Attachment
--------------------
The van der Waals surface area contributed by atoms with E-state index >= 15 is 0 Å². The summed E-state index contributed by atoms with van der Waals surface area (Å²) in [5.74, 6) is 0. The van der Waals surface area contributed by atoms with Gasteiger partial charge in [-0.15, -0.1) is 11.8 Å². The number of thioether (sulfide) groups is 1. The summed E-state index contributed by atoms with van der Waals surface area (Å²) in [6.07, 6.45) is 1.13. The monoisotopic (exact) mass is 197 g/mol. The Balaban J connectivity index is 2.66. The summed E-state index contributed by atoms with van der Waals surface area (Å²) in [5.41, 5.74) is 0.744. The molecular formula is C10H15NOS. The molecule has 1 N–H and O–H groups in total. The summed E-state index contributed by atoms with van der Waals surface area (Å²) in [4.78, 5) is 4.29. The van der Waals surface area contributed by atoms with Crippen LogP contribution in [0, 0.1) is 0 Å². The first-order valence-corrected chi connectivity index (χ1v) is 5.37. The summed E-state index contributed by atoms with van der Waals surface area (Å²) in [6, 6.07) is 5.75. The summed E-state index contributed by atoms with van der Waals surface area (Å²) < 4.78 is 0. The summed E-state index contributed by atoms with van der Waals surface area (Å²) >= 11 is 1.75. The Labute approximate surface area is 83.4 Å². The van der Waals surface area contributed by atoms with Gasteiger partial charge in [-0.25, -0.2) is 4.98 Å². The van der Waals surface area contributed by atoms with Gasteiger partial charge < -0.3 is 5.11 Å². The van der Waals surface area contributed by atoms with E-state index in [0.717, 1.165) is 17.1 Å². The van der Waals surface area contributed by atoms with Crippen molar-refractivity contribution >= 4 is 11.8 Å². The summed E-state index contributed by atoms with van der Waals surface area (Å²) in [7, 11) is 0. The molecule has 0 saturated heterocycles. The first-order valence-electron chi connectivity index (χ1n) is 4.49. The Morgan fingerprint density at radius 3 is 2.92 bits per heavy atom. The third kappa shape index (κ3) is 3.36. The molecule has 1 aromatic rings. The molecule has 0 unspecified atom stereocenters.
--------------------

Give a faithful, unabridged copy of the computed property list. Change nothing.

The van der Waals surface area contributed by atoms with E-state index >= 15 is 0 Å². The summed E-state index contributed by atoms with van der Waals surface area (Å²) in [5.74, 6) is 0. The van der Waals surface area contributed by atoms with Gasteiger partial charge in [-0.15, -0.1) is 11.8 Å². The number of thioether (sulfide) groups is 1. The summed E-state index contributed by atoms with van der Waals surface area (Å²) in [6.07, 6.45) is 1.13. The monoisotopic (exact) mass is 197 g/mol. The Balaban J connectivity index is 2.66. The summed E-state index contributed by atoms with van der Waals surface area (Å²) in [5.41, 5.74) is 0.744. The molecular formula is C10H15NOS. The molecule has 1 N–H and O–H groups in total. The summed E-state index contributed by atoms with van der Waals surface area (Å²) in [4.78, 5) is 4.29. The van der Waals surface area contributed by atoms with Crippen LogP contribution in [0, 0.1) is 0 Å². The first-order valence-corrected chi connectivity index (χ1v) is 5.37. The summed E-state index contributed by atoms with van der Waals surface area (Å²) in [6, 6.07) is 5.75. The summed E-state index contributed by atoms with van der Waals surface area (Å²) < 4.78 is 0. The summed E-state index contributed by atoms with van der Waals surface area (Å²) >= 11 is 1.75. The Labute approximate surface area is 83.4 Å². The van der Waals surface area contributed by atoms with Gasteiger partial charge in [-0.25, -0.2) is 4.98 Å². The van der Waals surface area contributed by atoms with Gasteiger partial charge < -0.3 is 5.11 Å². The van der Waals surface area contributed by atoms with E-state index in [0.717, 1.165) is 17.1 Å². The van der Waals surface area contributed by atoms with Crippen molar-refractivity contribution >= 4 is 11.8 Å². The summed E-state index contributed by atoms with van der Waals surface area (Å²) in [7, 11) is 0. The molecule has 0 saturated heterocycles. The first-order valence-electron chi connectivity index (χ1n) is 4.49. The Morgan fingerprint density at radius 3 is 2.92 bits per heavy atom. The third kappa shape index (κ3) is 3.36. The molecule has 1 aromatic rings. The molecule has 0 unspecified atom stereocenters.